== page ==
When Gorbachev assumed the Party leadership, the analytic questions targeted by the CIA were not whether Gorbachev faced a deteriorating economy and major societal problems. They were: what would be his plan for dealing with them? What would be the repercussions on political stability in the USSR? What would be the implications for US security interests?
CIA products and a National Intelligence Estimate produced within a few months of Gorbachev's accession, (Appendix A, references 14-16) described the enormous tasks he faced but concluded (in CIA's case) that he was indeed a new kind of leader with an agenda to confront the maladies in the Soviet economy and society. These early assessments, however, also presented CIA's judgment that if Gorbachev's vision really went no further than trying to ``fix'' the existing system, his prospects of achieving his aims were low. (This judgment was also presented to the JEC at the end of Gorbachev's first year in office. See Appendix A, reference 20.)
Within the first year of Gorbachev's tenure, CIA's Office of Soviet Analysis (SOVA) also raised the prospect that his agenda could have major implications for defense outlays (Appendix A, references 17 and 18). It judged that, for a while, he could postpone confronting this issue, given the military-industrial infrastructure already in place. SOVA believed, however, that if he was serious in his objectives, he would ultimately have to deal with the defense burden. On the basis of this analysis, the office attempted to record a dissent from a 1986 NIE's projections of Soviet strategic force deployments over the coming decade (Appendix A, reference 19) on the grounds that the level of expenditure needed to acquire those forces was directly contradictory to Gorbachev's economic revitalization goals.
At the end of Gorbachev's first year, CIA disseminated a lengthy analysis (Appendix A, reference 21) that previewed the dynamic that would ultimately shape his tenure. It provided an in-depth look at the sources of the endemic societal problems he was confronting and highlighted his principal dilemma-that the very steps needed to deal with these problems would threaten the preservation of the nomenklatura's power and thus put at risk his ability to maintain the political strength he needed to bring about change.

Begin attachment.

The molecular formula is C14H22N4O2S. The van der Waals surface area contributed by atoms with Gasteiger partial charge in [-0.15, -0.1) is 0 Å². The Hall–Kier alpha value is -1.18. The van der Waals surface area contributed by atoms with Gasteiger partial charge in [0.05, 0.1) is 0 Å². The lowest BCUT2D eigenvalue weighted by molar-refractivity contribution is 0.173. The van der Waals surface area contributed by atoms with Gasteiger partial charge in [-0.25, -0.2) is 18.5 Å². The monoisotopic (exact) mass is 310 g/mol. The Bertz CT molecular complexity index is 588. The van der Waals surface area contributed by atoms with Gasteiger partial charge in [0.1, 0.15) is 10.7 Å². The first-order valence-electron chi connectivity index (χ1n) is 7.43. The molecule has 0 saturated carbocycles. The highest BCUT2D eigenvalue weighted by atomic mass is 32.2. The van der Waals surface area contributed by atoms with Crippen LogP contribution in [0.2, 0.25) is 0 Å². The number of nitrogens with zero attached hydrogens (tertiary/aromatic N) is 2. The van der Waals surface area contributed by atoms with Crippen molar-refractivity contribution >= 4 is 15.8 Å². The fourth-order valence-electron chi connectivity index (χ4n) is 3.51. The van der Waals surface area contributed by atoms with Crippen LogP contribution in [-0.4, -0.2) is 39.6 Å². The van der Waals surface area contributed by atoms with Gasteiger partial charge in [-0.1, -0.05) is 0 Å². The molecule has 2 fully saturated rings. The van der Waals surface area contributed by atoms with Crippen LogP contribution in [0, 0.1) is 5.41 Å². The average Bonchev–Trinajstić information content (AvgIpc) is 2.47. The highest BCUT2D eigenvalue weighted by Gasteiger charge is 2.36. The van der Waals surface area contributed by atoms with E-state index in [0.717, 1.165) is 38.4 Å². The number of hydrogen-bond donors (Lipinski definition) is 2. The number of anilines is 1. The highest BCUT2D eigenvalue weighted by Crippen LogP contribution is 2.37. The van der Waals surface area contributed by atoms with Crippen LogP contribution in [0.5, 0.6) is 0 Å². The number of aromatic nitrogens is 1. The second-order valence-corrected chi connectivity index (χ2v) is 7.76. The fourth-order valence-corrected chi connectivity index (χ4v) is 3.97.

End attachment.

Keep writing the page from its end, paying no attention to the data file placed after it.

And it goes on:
CIA analyses during the period 1987-88 (Appendix A, references 22-27) described the increasingly evident flaws in Gorbachev's approach to restructuring the existing system. These papers pointed to the evidence that his half measures at reform were generating political resistance among the bureaucracy while failing to produce the economic results necessary to sustain popular support for his revitalization program. They also described the intensifying nationality fissures and the coalescing of threatened establishment factions into an opposing political force.
In a CIA assessment in the fall of 1989, the prospect that Gorbachev would be able to control the events he had turned loose were described as ``doubtful at best.''
These same products included SOVA analysts' views that, to contain pressures for defense outlays that would be counter-productive to his economic objectives, Gorbachev would seek arms control agreements and other measures to ratchet down the East-West confrontation. In June 1988, SOVA also disseminated a study (Appendix A, reference 28) concluding that Gorbachev was finally going to confront the military burden issue and that there was a good chance of a significant unilateral cut in Soviet defense spending.
By this time, CIA analysts had concluded that Gorbachev himself recognized the failure of his flawed approach and saw the need for and was prepared to undertake more radical approaches. The CIA's expectations of a ``watershed'' were described in a paper disseminated in June 1988 (Appendix A, reference 29). The timing it postulated for Gorbachev's action was a bit premature, but he did make his move a few months later, at the end of September, when he sought to circumscribe the power of the party and bureaucracy. The CIA forecast this event shortly before it happened (Appendix A, reference 30).